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Keywords:

  • age at death;
  • ageing;
  • life history;
  • physiological decline;
  • plant development and life-history traits;
  • senescence;
  • size;
  • strength of selection

Summary

  1. Senescence is usually viewed as increased age-specific mortality or decreased age-specific fecundity due to the declining ability of natural selection to remove deleterious age-specific mutations with age. In herbaceous perennial plants, trends in age-specific mortality are often confounded by size. Age-indeterminate senescence, where accumulated physiological damage varies strongly with environment, may be a better model of senescence in these species.
  2. We analysed trends in size and fertility in Plantago lanceolata, using a long-term demographic census involving > 10 years and > 8000 individuals in four cohorts. We used elasticity and pairwise invasion analysis of life-history function parameterized age × stage matrices to assess whether the force of natural selection declined with age. Then, we used reverse age analysis of size and fertility to assess whether age-indeterminate senescence occurred. Reverse age analysis uses longitudinal data for individuals that have died to look at trait patterns as a function of both age and remaining time to death. We hypothesized that (i) the strength of natural selection would decline strongly with age, and (ii) physiological condition would deteriorate for several years prior to death.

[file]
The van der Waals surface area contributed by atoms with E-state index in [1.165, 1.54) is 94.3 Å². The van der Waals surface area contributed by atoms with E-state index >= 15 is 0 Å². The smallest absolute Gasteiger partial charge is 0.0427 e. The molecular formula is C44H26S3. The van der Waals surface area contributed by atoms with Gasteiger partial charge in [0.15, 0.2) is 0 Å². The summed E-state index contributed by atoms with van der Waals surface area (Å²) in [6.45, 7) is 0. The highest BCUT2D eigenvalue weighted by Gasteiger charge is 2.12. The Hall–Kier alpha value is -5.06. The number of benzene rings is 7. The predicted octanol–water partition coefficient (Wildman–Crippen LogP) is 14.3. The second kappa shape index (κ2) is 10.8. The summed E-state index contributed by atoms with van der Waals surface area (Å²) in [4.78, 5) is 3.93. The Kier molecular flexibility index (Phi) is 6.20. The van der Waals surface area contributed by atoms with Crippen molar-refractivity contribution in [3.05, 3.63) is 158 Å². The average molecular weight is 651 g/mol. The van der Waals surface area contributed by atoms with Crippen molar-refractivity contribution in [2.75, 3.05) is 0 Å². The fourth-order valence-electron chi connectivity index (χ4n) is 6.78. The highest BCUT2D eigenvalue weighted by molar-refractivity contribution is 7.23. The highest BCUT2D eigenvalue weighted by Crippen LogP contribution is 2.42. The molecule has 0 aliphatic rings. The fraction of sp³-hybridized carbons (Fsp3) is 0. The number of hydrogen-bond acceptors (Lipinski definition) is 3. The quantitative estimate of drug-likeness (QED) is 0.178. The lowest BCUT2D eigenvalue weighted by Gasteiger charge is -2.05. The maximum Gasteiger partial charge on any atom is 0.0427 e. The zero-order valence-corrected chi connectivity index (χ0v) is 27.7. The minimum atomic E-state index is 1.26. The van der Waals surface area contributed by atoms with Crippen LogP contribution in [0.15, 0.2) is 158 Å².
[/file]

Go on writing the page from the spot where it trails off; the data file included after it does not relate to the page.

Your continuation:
3. Both elasticity and invasion analyses suggested that the strength of natural selection through mortality declined strongly with age once size was accounted for. Further, reverse age analyses showed that individuals shrank for 3 years prior to death, suggesting physiological decline. Inflorescence production declined with age, and also declined in the 3 years prior to death regardless of overall age.
  4. Synthesis. The hypothesis that plants escape senescence generally assumes that plants can continue to grow larger and increase reproduction as they get older. The results here show that size and reproduction decline with age and the rates of these declines towards death are life span- and age dependent. Further research is needed to delineate the importance of age-determinate vs. age-indeterminate factors in senescence patterns across species.